FLOYD COUNTY, Ind. (WDRB) -- To tax, or not to tax: that is the question Floyd County voters might soon have to answer. The New Albany-Floyd County Consolidated School Corporation is pushing for the tax to make its schools safer.
Tuesday night, a few dozen taxpayers gathered at Floyd Central High School to learn about the tax and ask questions to Superintendent Brad Snyder and his administrators, like Assistant Superintendent Steve Griffin.
"As safe as we are, how can we make it safer?" said Griffin.
If the board allows the referendum with a February vote, and if voters pass the referendum in May, it could give the district as much as $3 million a year to improve safety. Griffin says about 30% would be used to pay officers and strengthen buildings, but the vast majority — 70% — would fund mental health assets like counselors.
To Chris and Connie Hynes, who have three children in New Albany-Floyd County schools, that's good news.
"I think that's the key, actually. I think that prevention is better than reaction," Connie Hynes said.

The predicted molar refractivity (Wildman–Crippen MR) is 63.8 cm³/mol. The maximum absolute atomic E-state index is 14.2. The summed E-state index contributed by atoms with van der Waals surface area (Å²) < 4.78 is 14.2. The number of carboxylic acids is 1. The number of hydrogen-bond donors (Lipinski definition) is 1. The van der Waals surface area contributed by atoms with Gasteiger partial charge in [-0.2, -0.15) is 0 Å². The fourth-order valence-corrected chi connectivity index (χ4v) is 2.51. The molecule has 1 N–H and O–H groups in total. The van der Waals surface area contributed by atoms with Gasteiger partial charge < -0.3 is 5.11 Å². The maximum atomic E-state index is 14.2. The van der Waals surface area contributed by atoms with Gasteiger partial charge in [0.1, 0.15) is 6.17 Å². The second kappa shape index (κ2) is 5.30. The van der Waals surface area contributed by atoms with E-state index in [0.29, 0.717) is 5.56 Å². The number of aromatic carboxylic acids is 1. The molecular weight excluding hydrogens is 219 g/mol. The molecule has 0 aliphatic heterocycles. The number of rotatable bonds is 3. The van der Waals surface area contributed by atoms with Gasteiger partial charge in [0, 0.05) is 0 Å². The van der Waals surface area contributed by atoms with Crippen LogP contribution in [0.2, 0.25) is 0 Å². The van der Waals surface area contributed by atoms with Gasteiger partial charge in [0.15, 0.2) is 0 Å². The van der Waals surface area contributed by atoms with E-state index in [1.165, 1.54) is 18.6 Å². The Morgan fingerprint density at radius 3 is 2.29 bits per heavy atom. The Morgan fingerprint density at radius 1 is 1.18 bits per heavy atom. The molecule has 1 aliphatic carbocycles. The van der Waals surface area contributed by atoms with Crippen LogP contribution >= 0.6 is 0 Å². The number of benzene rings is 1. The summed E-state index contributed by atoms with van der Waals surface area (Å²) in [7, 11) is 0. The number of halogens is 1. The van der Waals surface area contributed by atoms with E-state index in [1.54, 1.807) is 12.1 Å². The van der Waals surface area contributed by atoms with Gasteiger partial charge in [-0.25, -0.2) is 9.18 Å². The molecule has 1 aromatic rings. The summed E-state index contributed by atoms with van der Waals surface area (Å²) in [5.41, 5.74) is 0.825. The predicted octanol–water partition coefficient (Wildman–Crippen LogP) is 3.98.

Even though the property tax hike would cost taxpayers like the Hyneses more each year, most at the Tuesday night town hall seemed supportive.
"You're talking 50 cents a day," Chris Hynes said. "I mean, it's not even a cup of coffee, so I think that it's a very worthwhile investment."
The district, meanwhile, promised transparency with the tax hike even the superintendent said he doesn't want but unfortunately needs.
The tax would be levied at 8.5 cents per $100 of assessed property value. For example, a $100,000 home would pay an additional $27.84 in taxes each year.
Tuesday night, both Snyder and Griffin assured that the tax hike could, by law, only be spent on safety improvements.
The second of two town hall meetings is scheduled for Wednesday night at 6 p.m. at the Prosser Career Education Center.
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